Three years running
Pictured above, fourth year medical student Eric Lukosius performs a medical check for Anna Logemann. (Photo by Cliff Hollis)
Brody School of Medicine tops in producing family physicians
By Spaine Stephens
ECU News Services
The Brody School of Medicine at East Carolina University has received a Top Ten Award by the American Academy of Family Physicians for contributing to the pipeline of family physicians.
With 20.9 percent of graduates choosing family medicine residencies, the Brody School of Medicine earned the top spot among the 12 schools that received 2013 Top Ten Awards. This is the third consecutive year that the Brody School of Medicine has earned the Top Ten distinction.
Representatives from ECU accepted the award in May in Baltimore, Md.
“The Brody School of Medicine has a strong tradition of continuing to work diligently toward its founding legislative missions of an emphasis on primary care training, training underrepresented minorities, and improving the health care of those in eastern North Carolina,” said Dr. Ken Steinweg, professor and chair of the Department of Family Medicine.
“This particular award is national recognition in one of those areas, our No. 1 standing in promoting primary care—in particular family medicine—as a medical profession among medical students.”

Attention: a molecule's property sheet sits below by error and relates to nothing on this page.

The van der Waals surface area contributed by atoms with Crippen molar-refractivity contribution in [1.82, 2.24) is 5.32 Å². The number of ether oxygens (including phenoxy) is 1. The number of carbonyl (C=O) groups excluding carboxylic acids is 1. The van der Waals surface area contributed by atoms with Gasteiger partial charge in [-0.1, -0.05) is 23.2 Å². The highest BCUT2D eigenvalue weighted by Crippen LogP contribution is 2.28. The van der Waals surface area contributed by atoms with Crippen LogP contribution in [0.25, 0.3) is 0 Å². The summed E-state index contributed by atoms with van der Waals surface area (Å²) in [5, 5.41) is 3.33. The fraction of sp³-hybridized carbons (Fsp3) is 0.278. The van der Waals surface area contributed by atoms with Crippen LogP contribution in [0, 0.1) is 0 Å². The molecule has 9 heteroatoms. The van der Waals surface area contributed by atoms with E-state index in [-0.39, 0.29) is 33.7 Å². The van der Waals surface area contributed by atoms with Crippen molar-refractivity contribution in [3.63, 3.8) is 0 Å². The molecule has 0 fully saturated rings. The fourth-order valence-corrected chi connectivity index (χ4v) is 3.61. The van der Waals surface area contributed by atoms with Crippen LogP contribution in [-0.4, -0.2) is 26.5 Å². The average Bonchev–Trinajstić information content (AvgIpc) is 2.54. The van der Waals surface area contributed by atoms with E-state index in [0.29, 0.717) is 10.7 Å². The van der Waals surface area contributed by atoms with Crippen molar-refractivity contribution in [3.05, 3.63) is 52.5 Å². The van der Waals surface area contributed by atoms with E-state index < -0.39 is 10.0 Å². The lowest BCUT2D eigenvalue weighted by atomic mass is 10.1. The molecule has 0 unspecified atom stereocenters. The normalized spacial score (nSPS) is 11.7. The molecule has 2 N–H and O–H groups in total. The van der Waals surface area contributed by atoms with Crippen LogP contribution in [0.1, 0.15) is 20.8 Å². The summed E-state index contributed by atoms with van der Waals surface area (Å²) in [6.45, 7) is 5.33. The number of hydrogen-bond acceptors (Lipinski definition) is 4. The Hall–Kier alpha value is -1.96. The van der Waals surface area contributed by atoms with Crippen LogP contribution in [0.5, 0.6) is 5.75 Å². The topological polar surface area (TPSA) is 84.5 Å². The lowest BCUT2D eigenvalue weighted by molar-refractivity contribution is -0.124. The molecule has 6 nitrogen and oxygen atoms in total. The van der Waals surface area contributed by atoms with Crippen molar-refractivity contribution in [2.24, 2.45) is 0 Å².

The medical school’s success in rankings over the last decade has helped attract promising family-medicine-track students who are enthusiastic about the campus and the faculty. The Brody School of Medicine focuses on recruiting and teaching the students but also on having a faculty of professional examples for the future physicians to learn from.
“They know that’s what we’re about,” Steinweg said. “They’re surrounded by good role models and beautiful facilities.”
The Brody School of Medicine has held fast to the top rankings consistently because of the support of the administration and efforts of other medical school faculty and staff, he added.
“We have a tradition of doing this,” Steinweg said. “All in all, it’s an initiative of the whole medical school.”
At a time when the United States is facing a shortage of primary care physicians, adding to the pool of family physicians is vital to the health of America, said AAFP President Dr. Jeff Cain. “Family physicians are the foundation of primary care,” Cain said. “Theirs is the only specialty in which all physicians are trained to provide primary care. The expertise of family physicians becomes even more important to people who have serious and chronic health conditions.”
Research shows that family physicians are the source of care for close to six out of 10 patients with anxiety, depression, diabetes, cancer and heart disease.
This year’s Top Ten recognition was expanded to 12 schools out of the nation’s 126 allopathic medical schools to accommodate the growth in the number of geographically separated medical school campuses across the country.
Representatives from the Department of the Family Medicine accepted the award May 3, including (from left to right) Dr. Kari Kirian, clinical instructor; Dr. Lars Larsen, vice chair of educational development; Dr. Jeff Cain, AAFP president; Dr. Chris Duffrin, assistant professor; and Dr. Lauren Whetstone, assistant professor. (Contributed photo)